Leek Soup with Dill Oil Recipe

A rustic leek soup topped with an electric green drizzle of dill oil and crunchy toasted almonds.

Leek Soup with Dill Oil

I'm in the midst of packing for a quick trip up to Portland, but I wanted to share this leek soup recipe before I go back to attempting to shoehorn my clothes, laptop, toothpaste and such into a carry-on. The soup. Well, I was quite excited about how this particular leek soup turned out. I think a couple things came together to make it a success. First, I kept the soup base simple, then tricked things out on top with an electric green dill oil and crunchy toasted almonds. Second, I cooked everything together - the leeks, potatoes, garlic etc. - and THEN added hot broth at the end.

Leek Soup Recipe

Here's the dill oil. I made it by pureeing fresh dill and olive oil. Done. I used a portion of it in the soup base, and the remaining as a drizzle across the tops of the hot bowls of soup. Soup aside, the oil is also great drizzled on just about any kind of egg, over tarts, on potato dishes/salads - it even made a cracker spread with goat cheese a little more special.

Leek Soup Recipe

The biggest headache related to cooking with leeks is getting them clean. You want to make sure there is no grit hiding. I regularly find pockets of mud three layers in. It's sneaky like that, and you really don't want it in your soup.

Leek Soup Recipe

I also decided to make quick work of the leek chopping here, by enlisting my food processor. I wanted the leeks chopped well, into little flecks, so they'd collapse down and cook into soup that wouldn't necessarily need to be pureed. I mean, there's no reason you couldn't puree the soup if that's the texture you prefer, but I mashed up this soup by hand, and liked the more rustic texture.

If you give this a try let me know. Even better, report back if you take it in a slightly different direction you end up happy with. I really loved the way the toasted almonds worked as a finishing touch. I had a bowl with croutons as well, and it just wasn't as good.

Leek Soup Recipe

As promised, here are a few more Yosemite pics. For those of you who missed the last post and are thinking about a winter Yosemite visit, there are a few more pics here. I thought everything was going to be frozen over, but there was water running beautifully throughout the park.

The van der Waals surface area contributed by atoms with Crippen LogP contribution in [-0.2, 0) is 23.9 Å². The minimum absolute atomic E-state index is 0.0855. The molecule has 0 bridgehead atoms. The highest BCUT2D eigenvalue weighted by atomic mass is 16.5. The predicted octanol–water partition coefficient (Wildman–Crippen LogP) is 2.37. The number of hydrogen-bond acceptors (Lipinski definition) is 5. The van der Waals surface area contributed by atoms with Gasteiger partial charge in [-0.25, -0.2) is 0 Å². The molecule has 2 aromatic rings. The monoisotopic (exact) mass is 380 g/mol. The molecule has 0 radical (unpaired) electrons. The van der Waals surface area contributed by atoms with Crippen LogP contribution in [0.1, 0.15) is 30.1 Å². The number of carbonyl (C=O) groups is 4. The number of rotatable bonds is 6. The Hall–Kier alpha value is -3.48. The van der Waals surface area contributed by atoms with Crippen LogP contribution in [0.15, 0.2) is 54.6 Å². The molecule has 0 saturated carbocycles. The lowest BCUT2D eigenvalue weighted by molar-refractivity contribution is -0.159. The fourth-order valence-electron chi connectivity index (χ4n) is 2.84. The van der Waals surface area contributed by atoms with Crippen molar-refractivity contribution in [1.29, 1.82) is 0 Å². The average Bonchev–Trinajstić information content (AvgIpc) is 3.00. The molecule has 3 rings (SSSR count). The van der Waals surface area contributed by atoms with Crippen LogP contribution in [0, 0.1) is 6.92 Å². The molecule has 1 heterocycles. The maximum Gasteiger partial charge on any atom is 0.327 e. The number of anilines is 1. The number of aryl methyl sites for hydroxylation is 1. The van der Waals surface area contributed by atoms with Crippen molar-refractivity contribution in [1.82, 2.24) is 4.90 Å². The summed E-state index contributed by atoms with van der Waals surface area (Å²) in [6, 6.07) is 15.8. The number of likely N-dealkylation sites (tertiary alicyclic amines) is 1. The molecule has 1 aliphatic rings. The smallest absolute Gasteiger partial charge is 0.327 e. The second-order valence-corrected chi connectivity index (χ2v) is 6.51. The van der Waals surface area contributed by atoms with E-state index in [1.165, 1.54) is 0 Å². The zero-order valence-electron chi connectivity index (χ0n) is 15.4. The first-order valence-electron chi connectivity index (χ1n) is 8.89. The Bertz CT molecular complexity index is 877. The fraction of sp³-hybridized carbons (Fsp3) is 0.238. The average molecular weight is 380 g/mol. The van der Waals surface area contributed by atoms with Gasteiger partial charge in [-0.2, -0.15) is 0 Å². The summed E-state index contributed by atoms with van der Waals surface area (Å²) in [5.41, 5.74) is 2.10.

Leek Soup Recipe

I have a hard time resisting a through-the-windshield shot. The first is the view from the parking lot through a frosted window first-thing in the morning, and the other is the wide open fields approaching the foothills. I was amazed at how green everything was approaching the mountains. Later in the year everything dries out in the heat and turns shades of gold and yellow.

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Leek Soup with Dill Oil

You can freeze this after letting it cool completely. In freezer bags. It's also worth mentioning that I've been enjoying leftovers of this over scoops of cooked farro. Brown rice would be great too.

1 small bunch of fresh dill ~ .5 oz / 15 g
9 tablespoons extra virgin olive oil
3.5 pounds / 56 oz / 1.5 kg leeks
6 tablespoons unsalted butter
fine grain sea salt
2 large, thin-skinned potatoes, thinly sliced
3 medium garlic cloves, thinly sliced

6.5+ cups / 1.5+ liters good-tasting vegetable broth, preferably hot

toasted almond slices, for topping
grated gruyere cheese, for topping

Use a hand blender or food processor to puree the dill and olive oil into a creamy green emulsion. Set aside.

Cut the dark, tough green leaves from the leeks, trim off the roots, and wash/rinse well. You can slice the leeks lengthwise to get inbetween the layers, or make a few rough chops and give them a quick soak, or whatever method you prefer. Use a food processor to chop the leeks in two batches. You can also chop them by hand, but I was in a pinch for time here, and the processor made quick work of this step.

In a large soup pot, heat the butter and 5 tablespoons of the dill oil over medium-high heat. When the butter has melted and is bubbling, stir in the leeks and a couple big pinches of salt. Stir well, then cover. Cook, stirring occasionally, until the leeks soften up and collapse, 6 - 8 minutes. Now, stir in the potatoes and garlic and cook, uncovered, stirring regularly, for another 15-20 minutes or until the potatoes are very, very soft. If the leeks at the bottom of the pot are getting too much color, dial back the heat a bit more and be sure to scrape the bottom of the pan when you're stirring. At this point you can mash everything with a potato masher or large fork. If you prefer a smoother soup, use a hand blender, but this soup is great a little on the chunky side. Stir in the hot broth, adjusting the amount based on whether you like a thick or thin soup. Bring back to a simmer, serve topped with almonds, grated cheese, and a generous drizzle of the remaining dill oil.

Makes a big pot - enough for 8 -10 servings.

Prep time: 10 minutes - Cook time: 25 minutes

If you make this recipe, I'd love to see it - tag it #101cookbooks on Instagram!